Now, when the question is whether something is beautiful, we do not want to know whether anything depends or can depend on the existence of the thing, either for myself or anyone else, but how we judge it by mere observation (intuition or reflection). … We easily see that, in saying it is beautiful, and in showing that I have taste, I am concerned, not with that in which I depend on the existence of the object, but with that which I make out of this representation in myself. Everyone must admit that a judgement about beauty, in which the least interest mingles, is very partial and is not a pure judgement of taste. (Kant 1790, section 2)

One important source of the concept of aesthetic disinterestedness is the Third Earl of Shaftesbury’s dialogue The Moralists, where the argument is framed in terms of a natural landscape: if you are looking at a beautiful valley primarily as a valuable real estate opportunity, you are not seeing it for its own sake, and cannot fully experience its beauty. If you are looking at a lovely woman and considering her as a possible sexual conquest, you are not able to experience her beauty in the fullest or purest sense; you are distracted from the form as represented in your experience. And Shaftesbury, too, localizes beauty to the representational capacity of the mind. (Shaftesbury 1738, 222)

For Kant, some beauties are dependent—relative to the sort of thing the object is—and others are free or absolute. A beautiful ox would be an ugly horse, but abstract textile designs, for example, may be beautiful in themselves without a reference group or “concept,” and flowers please whether or not we connect them to their practical purposes or functions in plant reproduction (Kant 1790, section 16). The idea in particular that free beauty is completely separated from practical use and that the experiencer of it is not concerned with the actual existence of the object leads Kant to conclude that absolute or free beauty is found in the form or design of the object, or as Clive Bell put it, in the arrangement of lines and colors (in the case of painting) (Bell 1914). By the time Bell writes in the early twentieth century, however, beauty is out of fashion in the arts, and Bell frames his view not in terms of beauty but in terms of a general formalist conception of aesthetic value.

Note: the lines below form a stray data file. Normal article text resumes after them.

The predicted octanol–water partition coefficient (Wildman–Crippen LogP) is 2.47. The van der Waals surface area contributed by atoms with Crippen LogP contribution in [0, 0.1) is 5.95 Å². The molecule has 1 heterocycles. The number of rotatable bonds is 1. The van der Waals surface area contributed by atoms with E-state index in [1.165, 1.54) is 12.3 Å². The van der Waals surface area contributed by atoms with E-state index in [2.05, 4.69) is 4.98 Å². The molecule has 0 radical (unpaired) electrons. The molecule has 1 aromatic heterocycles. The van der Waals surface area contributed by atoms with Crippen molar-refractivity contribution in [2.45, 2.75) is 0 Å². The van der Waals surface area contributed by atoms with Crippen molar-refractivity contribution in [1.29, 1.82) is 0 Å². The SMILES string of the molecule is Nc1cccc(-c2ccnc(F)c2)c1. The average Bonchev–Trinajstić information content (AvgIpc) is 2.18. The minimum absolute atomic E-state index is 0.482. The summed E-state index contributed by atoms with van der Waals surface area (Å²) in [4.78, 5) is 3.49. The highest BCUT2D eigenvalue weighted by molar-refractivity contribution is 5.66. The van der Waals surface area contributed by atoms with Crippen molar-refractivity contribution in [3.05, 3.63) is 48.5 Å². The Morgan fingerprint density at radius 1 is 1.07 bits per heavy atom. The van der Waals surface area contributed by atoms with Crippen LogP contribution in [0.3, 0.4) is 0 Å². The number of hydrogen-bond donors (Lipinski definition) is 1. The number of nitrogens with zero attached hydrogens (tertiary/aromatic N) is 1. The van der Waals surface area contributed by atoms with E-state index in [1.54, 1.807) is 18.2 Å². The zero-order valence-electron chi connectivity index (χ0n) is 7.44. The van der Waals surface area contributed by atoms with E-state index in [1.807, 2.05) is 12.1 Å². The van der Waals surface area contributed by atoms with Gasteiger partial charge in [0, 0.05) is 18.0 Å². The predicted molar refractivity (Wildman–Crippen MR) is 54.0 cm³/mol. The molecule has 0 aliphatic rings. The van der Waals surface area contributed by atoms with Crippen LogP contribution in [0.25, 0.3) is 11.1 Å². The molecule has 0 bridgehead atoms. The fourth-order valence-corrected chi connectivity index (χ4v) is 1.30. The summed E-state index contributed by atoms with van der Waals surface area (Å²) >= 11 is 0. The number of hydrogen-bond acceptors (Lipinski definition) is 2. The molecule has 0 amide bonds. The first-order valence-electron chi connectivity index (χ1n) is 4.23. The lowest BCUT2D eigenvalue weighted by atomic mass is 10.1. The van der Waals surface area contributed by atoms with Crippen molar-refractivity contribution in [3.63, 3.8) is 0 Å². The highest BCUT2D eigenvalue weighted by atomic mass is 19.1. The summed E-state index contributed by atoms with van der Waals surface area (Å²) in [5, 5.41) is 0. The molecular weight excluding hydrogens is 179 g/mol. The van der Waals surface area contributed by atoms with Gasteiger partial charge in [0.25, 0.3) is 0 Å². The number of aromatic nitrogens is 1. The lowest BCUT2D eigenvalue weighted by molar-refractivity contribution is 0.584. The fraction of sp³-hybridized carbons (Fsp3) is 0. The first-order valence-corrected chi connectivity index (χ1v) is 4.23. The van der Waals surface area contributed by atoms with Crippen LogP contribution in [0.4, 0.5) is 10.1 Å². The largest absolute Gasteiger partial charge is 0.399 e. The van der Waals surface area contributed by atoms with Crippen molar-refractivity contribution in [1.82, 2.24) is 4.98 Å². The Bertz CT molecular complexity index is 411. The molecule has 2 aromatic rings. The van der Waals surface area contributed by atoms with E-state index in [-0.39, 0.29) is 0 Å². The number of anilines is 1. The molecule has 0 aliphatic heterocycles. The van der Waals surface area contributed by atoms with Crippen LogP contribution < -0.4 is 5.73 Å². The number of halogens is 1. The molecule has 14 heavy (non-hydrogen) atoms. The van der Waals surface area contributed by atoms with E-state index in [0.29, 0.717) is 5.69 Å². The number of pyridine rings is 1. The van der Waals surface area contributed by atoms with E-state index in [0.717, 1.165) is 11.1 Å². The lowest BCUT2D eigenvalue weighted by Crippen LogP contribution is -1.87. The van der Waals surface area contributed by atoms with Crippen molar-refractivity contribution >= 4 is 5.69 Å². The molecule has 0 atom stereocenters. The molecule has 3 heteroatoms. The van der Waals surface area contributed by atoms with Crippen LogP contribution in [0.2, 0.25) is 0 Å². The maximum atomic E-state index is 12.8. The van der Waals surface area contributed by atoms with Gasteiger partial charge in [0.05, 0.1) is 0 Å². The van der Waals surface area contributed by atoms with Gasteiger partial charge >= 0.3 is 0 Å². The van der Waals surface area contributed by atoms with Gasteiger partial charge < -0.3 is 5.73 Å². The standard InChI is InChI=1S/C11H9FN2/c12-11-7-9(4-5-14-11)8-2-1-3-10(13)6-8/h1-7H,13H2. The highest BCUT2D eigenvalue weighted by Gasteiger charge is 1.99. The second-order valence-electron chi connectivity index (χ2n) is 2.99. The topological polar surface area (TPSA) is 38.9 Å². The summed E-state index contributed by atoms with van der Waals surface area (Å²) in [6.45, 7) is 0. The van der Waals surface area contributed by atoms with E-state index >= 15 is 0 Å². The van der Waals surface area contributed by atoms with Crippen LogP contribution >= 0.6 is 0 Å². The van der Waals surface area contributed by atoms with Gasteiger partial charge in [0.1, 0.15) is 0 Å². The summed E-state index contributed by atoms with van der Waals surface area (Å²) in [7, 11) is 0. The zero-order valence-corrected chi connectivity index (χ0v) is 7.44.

Since in reaching a genuine judgment of taste one is aware that one is not responding to anything idiosyncratic in oneself, Kant asserts (1790, section 8), one will reach the conclusion that anyone similarly situated should have the same experience: that is, one will presume that there ought to be nothing to distinguish one person’s judgment from another’s (though in fact there may be). Built conceptually into the judgment of taste is the assertion that anyone similarly situated ought to have the same experience and reach the same judgment. Thus, built into judgments of taste is a ‘universalization’ somewhat analogous to the universalization that Kant associates with ethical judgments. In ethical judgments, however, the universalization is objective: if the judgment is true, then it is objectively the case that everyone ought to act on the maxim according to which one acts. In the case of aesthetic judgments, however, the judgment remains subjective, but necessarily contains the ‘demand’ that everyone should reach the same judgment. The judgment conceptually entails a claim to inter-subjective validity. This accounts for the fact that we do very often argue about judgments of taste, and that we find tastes that are different than our own defective.

The influence of this series of thoughts on philosophical aesthetics has been immense. One might mention related approaches taken by such figures as Schopenhauer, Hanslick, Bullough, and Croce, for example. A somewhat similar though more adamantly subjectivist line is taken by Santayana, who defines beauty as ‘objectified pleasure.’ The judgment of something that it is beautiful responds to the fact that it induces a certain sort of pleasure; but this pleasure is attributed to the object, as though the object itself were having subjective states.

We have now reached our definition of beauty, which, in the terms of our successive analysis and narrowing of the conception, is value positive, intrinsic, and objectified. Or, in less technical language, Beauty is pleasure regarded as the quality of a thing. … Beauty is a value, that is, it is not a perception of a matter of fact or of a relation: it is an emotion, an affection of our volitional and appreciative nature. An object cannot be beautiful if it can give pleasure to nobody: a beauty to which all men were forever indifferent is a contradiction in terms. … Beauty is therefore a positive value that is intrinsic; it is a pleasure. (Santayana 1896, 50–51)

It is much as though one were attributing malice to a balky object or device. The object causes certain frustrations and is then ascribed an agency or a kind of subjective agenda that would account for its causing those effects. Now though Santayana thought the experience of beauty could be profound or could even be the meaning of life, this account appears to make beauty a sort of mistake: one attributes subjective states (indeed, one’s own) to a thing which in many instances is not capable of having subjective states.